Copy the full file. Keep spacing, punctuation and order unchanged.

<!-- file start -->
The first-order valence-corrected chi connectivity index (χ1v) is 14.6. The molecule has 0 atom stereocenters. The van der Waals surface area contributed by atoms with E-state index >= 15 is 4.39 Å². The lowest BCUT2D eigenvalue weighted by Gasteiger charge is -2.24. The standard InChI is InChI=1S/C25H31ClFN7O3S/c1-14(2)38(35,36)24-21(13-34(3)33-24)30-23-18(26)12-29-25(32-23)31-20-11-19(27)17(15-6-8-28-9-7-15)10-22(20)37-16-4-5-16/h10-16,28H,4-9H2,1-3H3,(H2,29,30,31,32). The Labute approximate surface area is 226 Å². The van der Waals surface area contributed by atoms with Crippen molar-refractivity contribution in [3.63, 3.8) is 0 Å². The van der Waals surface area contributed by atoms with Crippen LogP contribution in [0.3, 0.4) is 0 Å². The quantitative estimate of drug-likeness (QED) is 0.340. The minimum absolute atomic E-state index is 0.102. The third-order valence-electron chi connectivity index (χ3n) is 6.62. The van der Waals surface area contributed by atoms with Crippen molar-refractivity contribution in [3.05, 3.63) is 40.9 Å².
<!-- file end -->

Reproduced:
The first-order valence-corrected chi connectivity index (χ1v) is 14.6. The molecule has 0 atom stereocenters. The van der Waals surface area contributed by atoms with E-state index >= 15 is 4.39 Å². The lowest BCUT2D eigenvalue weighted by Gasteiger charge is -2.24. The standard InChI is InChI=1S/C25H31ClFN7O3S/c1-14(2)38(35,36)24-21(13-34(3)33-24)30-23-18(26)12-29-25(32-23)31-20-11-19(27)17(15-6-8-28-9-7-15)10-22(20)37-16-4-5-16/h10-16,28H,4-9H2,1-3H3,(H2,29,30,31,32). The Labute approximate surface area is 226 Å². The van der Waals surface area contributed by atoms with Crippen molar-refractivity contribution in [3.63, 3.8) is 0 Å². The van der Waals surface area contributed by atoms with Crippen LogP contribution in [0.3, 0.4) is 0 Å². The quantitative estimate of drug-likeness (QED) is 0.340. The minimum absolute atomic E-state index is 0.102. The third-order valence-electron chi connectivity index (χ3n) is 6.62. The van der Waals surface area contributed by atoms with Crippen molar-refractivity contribution in [3.05, 3.63) is 40.9 Å².